Best Community Gardens and Spaces in NYC
If you live in the country, where your nearest neighbor is a mile away, you can have the largest garden imaginable. Multiple vegetables and flowers could be grown and space wouldn’t be an issue. Frequent trips to the grocery store for fresh produce would be a thing of the past.
Unfortunately, in large cities like NYC, space is a hot commodity. Many apartment dwellers who wish to have their own garden opt for products like the AeroGarden. Small plants bloom in pods, under the perfect amount of light until they blossom with your very own vegetable bounty.
Fortunately, there are alternate options for those that seek a taste of domestic gardening bliss. Community gardens are now commonplace in NYC-you just have to know where to find them. There are over 550 community green spaces in NYC only.
In April 1974, the first community garden started in NYC. In the early 1970s, many parts of the city struggled financially. Multiple lots became vacant and many buildings were vacant. The Green Guerillas, a local environment group, began tossing bags of seeds, fertilizer, and water into vacant areas. This grassroots program was the start of something truly beautiful and would change the landscape of NYC forever.
The founder of the Green Guerillas, Liz Christy, continued this movement and eventually the “Bowery Houston Community Farm and Garden” was born. This first garden contained 60 vegetable beds and trees. This trend has continued and now there is a multitude of community gardens in The City.
GrowNYC has built over 135 new gardens and some of them are GreenThumb community gardens. GreenThumb is a part of NYC Parks and they are the nation’s largest garden program found in urban areas. There are a few things to know before visiting a GreenThumb Garden. If you are interested in joining a GreenThumb garden, click here.
- Most gardens are active between April and October
- You can join as a member or volunteer
- Gardeners work together to take care of maintenance tasks
- Some gardens require a membership fee
We have compiled a list of the best community gardens in NYC. We hope that you find time to visit and/or eventually join.
Located in East Harlem, this community garden was founded in 1992 and was rebuilt in 2013. This massive 20,000 square foot space is home to a garden, playground, amphitheater, and pergola. The garden was heavily damaged in Hurricane Sandy and received a full overhaul after the disaster.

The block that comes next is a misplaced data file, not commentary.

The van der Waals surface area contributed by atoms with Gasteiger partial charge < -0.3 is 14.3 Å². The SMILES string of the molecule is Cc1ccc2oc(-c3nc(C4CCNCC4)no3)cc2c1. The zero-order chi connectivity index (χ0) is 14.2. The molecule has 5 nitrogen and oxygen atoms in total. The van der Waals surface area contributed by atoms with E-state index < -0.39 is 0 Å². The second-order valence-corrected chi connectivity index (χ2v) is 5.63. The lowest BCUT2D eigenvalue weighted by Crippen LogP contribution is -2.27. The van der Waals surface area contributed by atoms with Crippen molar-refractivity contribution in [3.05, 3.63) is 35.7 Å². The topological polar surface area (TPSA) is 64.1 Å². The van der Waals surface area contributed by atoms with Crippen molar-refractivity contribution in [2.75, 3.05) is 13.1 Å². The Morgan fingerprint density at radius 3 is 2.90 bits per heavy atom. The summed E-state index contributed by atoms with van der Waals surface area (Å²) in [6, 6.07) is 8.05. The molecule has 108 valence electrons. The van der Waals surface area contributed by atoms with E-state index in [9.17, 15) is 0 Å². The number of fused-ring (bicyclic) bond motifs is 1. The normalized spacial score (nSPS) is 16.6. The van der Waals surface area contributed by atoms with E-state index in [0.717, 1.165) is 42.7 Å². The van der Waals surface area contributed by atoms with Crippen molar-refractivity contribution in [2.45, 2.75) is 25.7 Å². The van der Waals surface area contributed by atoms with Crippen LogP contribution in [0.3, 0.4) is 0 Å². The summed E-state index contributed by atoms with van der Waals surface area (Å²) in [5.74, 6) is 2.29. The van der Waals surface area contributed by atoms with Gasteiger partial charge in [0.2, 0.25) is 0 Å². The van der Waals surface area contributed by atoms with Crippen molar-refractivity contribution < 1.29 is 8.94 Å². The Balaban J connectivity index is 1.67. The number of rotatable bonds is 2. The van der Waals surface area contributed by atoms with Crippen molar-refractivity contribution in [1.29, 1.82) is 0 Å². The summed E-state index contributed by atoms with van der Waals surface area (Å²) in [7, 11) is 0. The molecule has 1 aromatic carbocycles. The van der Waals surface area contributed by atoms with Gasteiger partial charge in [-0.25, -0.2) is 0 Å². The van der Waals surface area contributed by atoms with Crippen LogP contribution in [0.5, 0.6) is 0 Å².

This one acre urban farm is a beauty community space that aims to educate the public in all areas of urban gardening. Field trips and summer camp participants visit the Teaching Garden regularly.
The Teaching Garden is open to the public on the weekends, during Governors Island open season. The Teaching Garden offers tours and workshops. This large garden boasts 20 raised vegetable beds made of environmentally friendly materials. Other features include a greenhouse, an outdoor kitchen, a rain garden, and fruit trees.
One of the oldest gardens in NYC, the All People’s Garden was started in 1974. The garden was originally started by a volunteer who was trying to deter drug trafficking in her neighborhood.
A major renovation was completed in 2003. A new gazebo and mural were added and many features were refinished. The bbq patio and tool shed were overhauled and the pathways were given new pavers.
Located in Washington Heights, this memorial garden was founded in 1995. Dorothy McGowan was an activist who convinced the Trust for Public Land and GrowNYC to provide materials and technical assistance to the garden.
This garden contains ornamental plants, vegetable beds, an arbor, a flagstone patio, and bluestone pathways. The garden is used by local school children for easter egg hunts and other activities throughout the year.
This massive urban farm was created in 2010. This one acre farm provides schools and other groups with tremendous learning opportunities.
The farm features 72 raised vegetable gardens. It also contains four rice paddies and a chicken coop. Some of the produce that Randall’s Island yields includes cucumbers, beans, kale, artichokes, eggplants, tomatoes, corn, and peppers.
If you have the desire to be a part of a movement that is important to Mother Earth, consider joining a community garden. This is a great way to work with your neighbors and grow produce to serve your family. If you do not wish to grow vegetables, it’s a great way to unwind and enjoy nature at the end of a long workday.